It is important to have a VNC client handy to give you the power to access any other machine over an intranet or the regular Internet.
Any IT representative or system administrator worth his or her salt is always as available as possible, even off-site. When trouble arises and you need to step a client through a complex software problem interactively or troubleshoot a remote server graphically, and whenever a Telnet or SSH session is insufficient, it's important to have a VNC client handy to give you the power to access any other machine over an intranet or the regular Internet. Of course, it's assumed that you have a VNC server process running on the destination machine beforehand in order to facilitate in the proper handshake and connection. Here are five apps that will work well for connecting into a VNC server remotely.
Although a paid app with a price tag of $99.99, VNC Viewer Plus might very well be worth every last penny. In addition to the bog standard VNC connection capability, you can also communicate with Intel hardware, powered by Advanced Management Technology, literally giving you complete control over an entire PC, versus control at the operating system level alone with VNC.
If you are looking for a remote desktop tool with quite the history to back it up, TightVNC is most certainly worth a look. With the older version 1.3 provided on the site, the server and viewer software can be used on versions of Windows as far back as 95 and NT 4.0. You can also utilize JPEG compression in order to conserve bandwidth and cut down on render lag for remote sessions. The source code is licensed under GPLv2 and is available as freeware.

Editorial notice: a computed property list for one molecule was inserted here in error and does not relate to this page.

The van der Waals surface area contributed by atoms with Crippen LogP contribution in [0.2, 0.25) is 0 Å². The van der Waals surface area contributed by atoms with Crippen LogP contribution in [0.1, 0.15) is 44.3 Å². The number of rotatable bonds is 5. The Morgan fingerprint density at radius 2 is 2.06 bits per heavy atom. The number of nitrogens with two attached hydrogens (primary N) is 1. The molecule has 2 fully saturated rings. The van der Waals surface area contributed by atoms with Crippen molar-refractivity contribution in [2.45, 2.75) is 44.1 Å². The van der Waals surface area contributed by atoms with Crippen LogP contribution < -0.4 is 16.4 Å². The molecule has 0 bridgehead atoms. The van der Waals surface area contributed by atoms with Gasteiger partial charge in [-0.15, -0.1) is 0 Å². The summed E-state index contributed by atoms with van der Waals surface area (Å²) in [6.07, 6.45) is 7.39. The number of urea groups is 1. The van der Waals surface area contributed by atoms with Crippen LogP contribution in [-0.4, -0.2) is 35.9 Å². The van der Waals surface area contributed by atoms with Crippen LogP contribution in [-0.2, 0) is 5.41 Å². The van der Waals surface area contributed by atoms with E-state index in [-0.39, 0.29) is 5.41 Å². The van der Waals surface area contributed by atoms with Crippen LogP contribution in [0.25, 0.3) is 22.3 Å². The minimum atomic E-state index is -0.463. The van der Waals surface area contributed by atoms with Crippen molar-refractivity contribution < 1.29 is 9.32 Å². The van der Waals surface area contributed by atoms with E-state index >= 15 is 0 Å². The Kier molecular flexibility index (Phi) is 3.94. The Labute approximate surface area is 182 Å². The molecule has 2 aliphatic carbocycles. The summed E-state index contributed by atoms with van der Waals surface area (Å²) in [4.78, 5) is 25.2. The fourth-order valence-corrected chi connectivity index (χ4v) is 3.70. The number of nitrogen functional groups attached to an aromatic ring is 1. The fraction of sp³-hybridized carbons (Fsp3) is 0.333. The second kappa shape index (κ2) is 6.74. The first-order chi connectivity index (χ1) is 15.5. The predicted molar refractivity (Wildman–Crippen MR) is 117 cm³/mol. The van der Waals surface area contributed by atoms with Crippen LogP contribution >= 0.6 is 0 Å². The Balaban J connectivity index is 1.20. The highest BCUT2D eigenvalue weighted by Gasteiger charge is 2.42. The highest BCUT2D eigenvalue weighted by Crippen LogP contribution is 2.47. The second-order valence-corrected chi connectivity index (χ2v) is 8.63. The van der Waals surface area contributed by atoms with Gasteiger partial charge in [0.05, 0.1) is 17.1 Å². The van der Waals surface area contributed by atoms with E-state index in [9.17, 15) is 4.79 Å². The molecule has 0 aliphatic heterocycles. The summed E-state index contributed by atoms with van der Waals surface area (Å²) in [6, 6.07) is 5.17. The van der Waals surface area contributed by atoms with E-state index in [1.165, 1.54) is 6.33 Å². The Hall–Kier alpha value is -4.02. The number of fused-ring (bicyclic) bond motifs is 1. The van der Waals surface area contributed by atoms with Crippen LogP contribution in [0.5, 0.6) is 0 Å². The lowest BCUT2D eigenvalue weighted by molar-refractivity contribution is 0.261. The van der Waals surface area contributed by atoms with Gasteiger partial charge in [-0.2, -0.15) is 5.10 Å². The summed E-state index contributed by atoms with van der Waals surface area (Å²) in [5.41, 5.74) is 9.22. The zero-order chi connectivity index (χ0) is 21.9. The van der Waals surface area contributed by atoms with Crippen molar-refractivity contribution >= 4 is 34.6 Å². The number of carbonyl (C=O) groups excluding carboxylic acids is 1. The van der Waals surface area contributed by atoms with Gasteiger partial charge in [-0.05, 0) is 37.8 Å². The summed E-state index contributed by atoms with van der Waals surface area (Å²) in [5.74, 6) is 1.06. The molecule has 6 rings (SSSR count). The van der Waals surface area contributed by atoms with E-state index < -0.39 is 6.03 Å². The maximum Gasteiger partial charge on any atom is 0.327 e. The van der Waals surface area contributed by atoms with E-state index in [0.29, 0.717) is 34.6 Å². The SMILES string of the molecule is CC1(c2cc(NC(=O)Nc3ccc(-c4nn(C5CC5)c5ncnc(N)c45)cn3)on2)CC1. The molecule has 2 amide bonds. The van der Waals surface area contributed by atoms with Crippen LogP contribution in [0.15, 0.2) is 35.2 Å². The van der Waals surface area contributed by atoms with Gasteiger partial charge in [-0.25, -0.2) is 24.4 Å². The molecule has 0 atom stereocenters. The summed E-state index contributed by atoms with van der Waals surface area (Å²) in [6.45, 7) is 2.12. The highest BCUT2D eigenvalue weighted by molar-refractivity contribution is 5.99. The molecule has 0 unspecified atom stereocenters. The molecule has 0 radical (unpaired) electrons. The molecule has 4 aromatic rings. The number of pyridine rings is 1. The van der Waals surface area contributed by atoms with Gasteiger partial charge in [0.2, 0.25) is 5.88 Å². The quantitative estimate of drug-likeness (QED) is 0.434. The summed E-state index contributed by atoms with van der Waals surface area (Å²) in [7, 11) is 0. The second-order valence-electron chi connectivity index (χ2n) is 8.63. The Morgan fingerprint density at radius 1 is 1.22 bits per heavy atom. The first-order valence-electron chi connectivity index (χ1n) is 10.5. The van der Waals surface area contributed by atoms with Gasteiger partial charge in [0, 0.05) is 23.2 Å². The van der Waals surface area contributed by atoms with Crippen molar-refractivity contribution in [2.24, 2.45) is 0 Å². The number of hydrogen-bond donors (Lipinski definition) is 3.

Originally conceived as a direct continuation of the unreleased TightVNC v4 branch, TigerVNC became its own animal as it were (pun intended) and delivers a more modern interface in concert with improved security and bug fixes from the development side. Aside from that, TigerVNC behaves much like the project it spawned from, and as a result, is also available under the GPLv2 as freeware.
When it comes to a remote desktop tool that consolidates all display options right at your fingertips, UltraVNC is quite nice here. Before you pop into a session, you can choose from a series of pre-defined connection quality settings, allowing you to jump right into work without having to mess around with the settings menu later. There is also a chat feature where you can send text messages across the network to the destination machine for others to see. UltraVNC is available for free as donationware.
If you'd rather not deal with a dedicated software VNC viewer client, SmartCode Solutions has an ActiveX-powered VNC viewer which works a lot like regular viewers do, albeit with less features. You are also limited to Internet Explorer 8 and up, due to the fact that ActiveX is required, and not something more ubiquitous like a Java applet. This web service is available for free.